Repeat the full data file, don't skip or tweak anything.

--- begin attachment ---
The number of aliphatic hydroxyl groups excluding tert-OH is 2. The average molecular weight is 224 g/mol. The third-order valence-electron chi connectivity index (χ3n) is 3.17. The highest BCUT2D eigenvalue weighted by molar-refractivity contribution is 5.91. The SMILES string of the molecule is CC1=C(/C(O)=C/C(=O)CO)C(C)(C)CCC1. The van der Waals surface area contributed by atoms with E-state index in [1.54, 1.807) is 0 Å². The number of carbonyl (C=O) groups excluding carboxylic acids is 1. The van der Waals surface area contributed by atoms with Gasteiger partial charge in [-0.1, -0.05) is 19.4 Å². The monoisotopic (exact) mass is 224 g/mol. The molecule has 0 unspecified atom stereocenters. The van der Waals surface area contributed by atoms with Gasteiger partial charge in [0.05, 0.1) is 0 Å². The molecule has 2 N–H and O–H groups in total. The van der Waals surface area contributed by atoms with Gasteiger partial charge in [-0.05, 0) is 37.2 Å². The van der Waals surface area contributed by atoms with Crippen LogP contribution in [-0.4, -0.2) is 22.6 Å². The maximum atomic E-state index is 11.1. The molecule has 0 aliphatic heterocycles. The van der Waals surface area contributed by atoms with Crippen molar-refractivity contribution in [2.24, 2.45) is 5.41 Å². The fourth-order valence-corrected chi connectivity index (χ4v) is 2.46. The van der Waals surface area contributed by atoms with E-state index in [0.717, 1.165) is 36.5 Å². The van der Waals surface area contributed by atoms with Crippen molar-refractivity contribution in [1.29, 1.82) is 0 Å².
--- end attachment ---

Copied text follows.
The number of aliphatic hydroxyl groups excluding tert-OH is 2. The average molecular weight is 224 g/mol. The third-order valence-electron chi connectivity index (χ3n) is 3.17. The highest BCUT2D eigenvalue weighted by molar-refractivity contribution is 5.91. The SMILES string of the molecule is CC1=C(/C(O)=C/C(=O)CO)C(C)(C)CCC1. The van der Waals surface area contributed by atoms with E-state index in [1.54, 1.807) is 0 Å². The number of carbonyl (C=O) groups excluding carboxylic acids is 1. The van der Waals surface area contributed by atoms with Gasteiger partial charge in [-0.1, -0.05) is 19.4 Å². The monoisotopic (exact) mass is 224 g/mol. The molecule has 0 unspecified atom stereocenters. The van der Waals surface area contributed by atoms with Gasteiger partial charge in [0.05, 0.1) is 0 Å². The molecule has 2 N–H and O–H groups in total. The van der Waals surface area contributed by atoms with Gasteiger partial charge in [-0.05, 0) is 37.2 Å². The van der Waals surface area contributed by atoms with Crippen LogP contribution in [-0.4, -0.2) is 22.6 Å². The maximum atomic E-state index is 11.1. The molecule has 0 aliphatic heterocycles. The van der Waals surface area contributed by atoms with Crippen molar-refractivity contribution in [2.24, 2.45) is 5.41 Å². The fourth-order valence-corrected chi connectivity index (χ4v) is 2.46. The van der Waals surface area contributed by atoms with E-state index in [0.717, 1.165) is 36.5 Å². The van der Waals surface area contributed by atoms with Crippen molar-refractivity contribution in [1.29, 1.82) is 0 Å².